Wednesday, January 12, 2011

Coming to the End of the Trail -- my article


There are probably a few edits that were made before this made it to print, but this is the final text of the article submitted to the Sonoma County Horse Journal magazine and published in their Winter issue Just wanted to share it in a way that did not require scrolling through a PDF.

Hope you all enjoy, or at least think it is worth reading. As always, comments are welcome!

Coming to the End of the Trail

Retail business going from brick and mortar to online-only, or shutting their doors completely. Rising feed and board costs. The sad increase of abandoned and surrendered horses from owners at their financial limit. It’s all evidence of the toll the economy has taken on the horse community. Existing rail riding facilities are among the horse businesses struggling to stay afloat, and the opportunities for new facilities are few.

"If you are coming into this business fresh, having to pay for a facility, insurance, gear--all on top of normal overhead--you won't be able to cover your costs," says Jonathan Ayers, owner and operator of the Armstrong Woods Pack Station in Armstrong Woods State Park. He and his wife Laura have been leading trail rides through the Redwoods for 30 years. They have been getting through the latest downturn by cutting costs and continuing to do all the work—including shoeing the horses—themselves.

Even with low overhead, some businesses are looking at rising insurance costs and refocusing, welcoming people to come and stay—but bring their own horses. “What this could turn into is only rich people being able to experience horses,” says Ike Bunney, owner of Slide Mountain Ranch in Tuolumne City. Ike and Cheri have run a guest ranch for nearly 25 years, inviting people from all over the world to experience adventures on well trained cutting and trail horses. They decided this year to cut out lessons or trail rides on their horses when their insurance went up again, and are retooling their business to be a place for horse owners to vacation, trail ride, and learn to cut.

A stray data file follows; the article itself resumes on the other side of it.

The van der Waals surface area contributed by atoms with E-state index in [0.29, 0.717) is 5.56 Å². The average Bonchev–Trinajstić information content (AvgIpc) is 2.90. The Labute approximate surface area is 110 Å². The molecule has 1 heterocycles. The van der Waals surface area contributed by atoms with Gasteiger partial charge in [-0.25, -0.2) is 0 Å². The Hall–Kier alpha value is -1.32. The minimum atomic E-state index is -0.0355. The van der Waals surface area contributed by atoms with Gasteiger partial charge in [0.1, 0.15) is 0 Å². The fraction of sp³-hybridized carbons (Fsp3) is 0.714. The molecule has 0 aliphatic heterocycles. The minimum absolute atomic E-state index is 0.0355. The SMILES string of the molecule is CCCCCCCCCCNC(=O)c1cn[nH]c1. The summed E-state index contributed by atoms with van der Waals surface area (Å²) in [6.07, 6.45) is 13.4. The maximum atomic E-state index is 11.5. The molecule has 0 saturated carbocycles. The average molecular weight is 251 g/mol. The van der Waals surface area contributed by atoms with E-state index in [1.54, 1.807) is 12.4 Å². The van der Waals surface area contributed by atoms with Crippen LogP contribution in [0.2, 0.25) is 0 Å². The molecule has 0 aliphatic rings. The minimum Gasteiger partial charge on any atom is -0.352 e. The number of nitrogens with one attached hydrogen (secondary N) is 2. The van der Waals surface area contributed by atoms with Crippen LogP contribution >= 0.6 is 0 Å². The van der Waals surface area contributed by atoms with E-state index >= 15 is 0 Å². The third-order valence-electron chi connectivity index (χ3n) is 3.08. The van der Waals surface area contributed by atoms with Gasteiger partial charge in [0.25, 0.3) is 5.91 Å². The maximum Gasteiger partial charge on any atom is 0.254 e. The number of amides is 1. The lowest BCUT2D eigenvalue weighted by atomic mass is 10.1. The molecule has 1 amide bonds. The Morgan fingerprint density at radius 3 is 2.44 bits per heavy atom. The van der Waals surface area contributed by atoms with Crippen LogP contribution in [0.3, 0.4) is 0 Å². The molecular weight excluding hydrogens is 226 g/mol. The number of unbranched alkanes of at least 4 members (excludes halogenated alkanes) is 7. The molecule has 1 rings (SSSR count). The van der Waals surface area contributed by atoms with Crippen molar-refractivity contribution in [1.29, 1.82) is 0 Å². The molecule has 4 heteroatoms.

“We had a good thing with teaching cutting and running the trail rides on our horses, but the bring-your-own-horse focus seems like a good option for us for right now,” says Cheri. It will allow them to work with their newest batch of cutters and tend their two granddaughters as well, but non-horse owners have one less choice for grand horse adventures.

It comes down to costs and volume.

When Jonathan Ayers started, he charged $12 a ride and ran four trips a day. He says his horses told him that was a little much so he raised his prices and dropped the frequency until he got to where he is now, running two rides a day (10:30 a.m. – 1 p.m., and 2 – 4 p.m.) at $80 per rider. He’s making the same amount he always has, and it allows him to keep a smaller string of horses and manage his costs better. The Bunneys calculated the actual number of rides they’d have to do just to cover the insurance costs and decided the overhead was too much for now, especially with everything else on their plates. And many people thought $100 for a 2 hour trail ride was too high.